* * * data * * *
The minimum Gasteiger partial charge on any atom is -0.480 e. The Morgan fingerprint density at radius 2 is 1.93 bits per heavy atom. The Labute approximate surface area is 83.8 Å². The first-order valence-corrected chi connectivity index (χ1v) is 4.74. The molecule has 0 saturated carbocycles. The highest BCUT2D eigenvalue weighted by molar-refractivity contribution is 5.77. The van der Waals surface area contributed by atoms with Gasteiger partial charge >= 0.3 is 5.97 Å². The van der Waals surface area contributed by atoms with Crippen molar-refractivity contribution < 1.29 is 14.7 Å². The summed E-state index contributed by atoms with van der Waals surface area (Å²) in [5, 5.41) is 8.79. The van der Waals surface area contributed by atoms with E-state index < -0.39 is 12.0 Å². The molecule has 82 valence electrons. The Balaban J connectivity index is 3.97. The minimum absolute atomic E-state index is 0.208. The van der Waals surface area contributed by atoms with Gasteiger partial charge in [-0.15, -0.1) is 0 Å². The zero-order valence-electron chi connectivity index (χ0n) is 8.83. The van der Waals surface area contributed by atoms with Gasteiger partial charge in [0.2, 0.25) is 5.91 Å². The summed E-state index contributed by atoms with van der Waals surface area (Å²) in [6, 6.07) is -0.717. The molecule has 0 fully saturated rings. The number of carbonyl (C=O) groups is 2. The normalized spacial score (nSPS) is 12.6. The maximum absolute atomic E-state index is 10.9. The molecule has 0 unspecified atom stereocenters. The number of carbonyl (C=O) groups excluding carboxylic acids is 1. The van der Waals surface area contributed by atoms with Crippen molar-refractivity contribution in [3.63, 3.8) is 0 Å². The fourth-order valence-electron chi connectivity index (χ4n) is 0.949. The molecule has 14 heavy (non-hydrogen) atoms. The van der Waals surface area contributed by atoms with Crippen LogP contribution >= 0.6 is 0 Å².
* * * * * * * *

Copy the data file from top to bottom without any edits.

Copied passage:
The minimum Gasteiger partial charge on any atom is -0.480 e. The Morgan fingerprint density at radius 2 is 1.93 bits per heavy atom. The Labute approximate surface area is 83.8 Å². The first-order valence-corrected chi connectivity index (χ1v) is 4.74. The molecule has 0 saturated carbocycles. The highest BCUT2D eigenvalue weighted by molar-refractivity contribution is 5.77. The van der Waals surface area contributed by atoms with Gasteiger partial charge >= 0.3 is 5.97 Å². The van der Waals surface area contributed by atoms with Crippen molar-refractivity contribution < 1.29 is 14.7 Å². The summed E-state index contributed by atoms with van der Waals surface area (Å²) in [5, 5.41) is 8.79. The van der Waals surface area contributed by atoms with E-state index < -0.39 is 12.0 Å². The molecule has 82 valence electrons. The Balaban J connectivity index is 3.97. The minimum absolute atomic E-state index is 0.208. The van der Waals surface area contributed by atoms with Gasteiger partial charge in [-0.15, -0.1) is 0 Å². The zero-order valence-electron chi connectivity index (χ0n) is 8.83. The van der Waals surface area contributed by atoms with Gasteiger partial charge in [0.2, 0.25) is 5.91 Å². The summed E-state index contributed by atoms with van der Waals surface area (Å²) in [6, 6.07) is -0.717. The molecule has 0 fully saturated rings. The number of carbonyl (C=O) groups is 2. The normalized spacial score (nSPS) is 12.6. The maximum absolute atomic E-state index is 10.9. The molecule has 0 unspecified atom stereocenters. The number of carbonyl (C=O) groups excluding carboxylic acids is 1. The van der Waals surface area contributed by atoms with Crippen molar-refractivity contribution in [3.63, 3.8) is 0 Å². The fourth-order valence-electron chi connectivity index (χ4n) is 0.949. The molecule has 14 heavy (non-hydrogen) atoms. The van der Waals surface area contributed by atoms with Crippen LogP contribution >= 0.6 is 0 Å².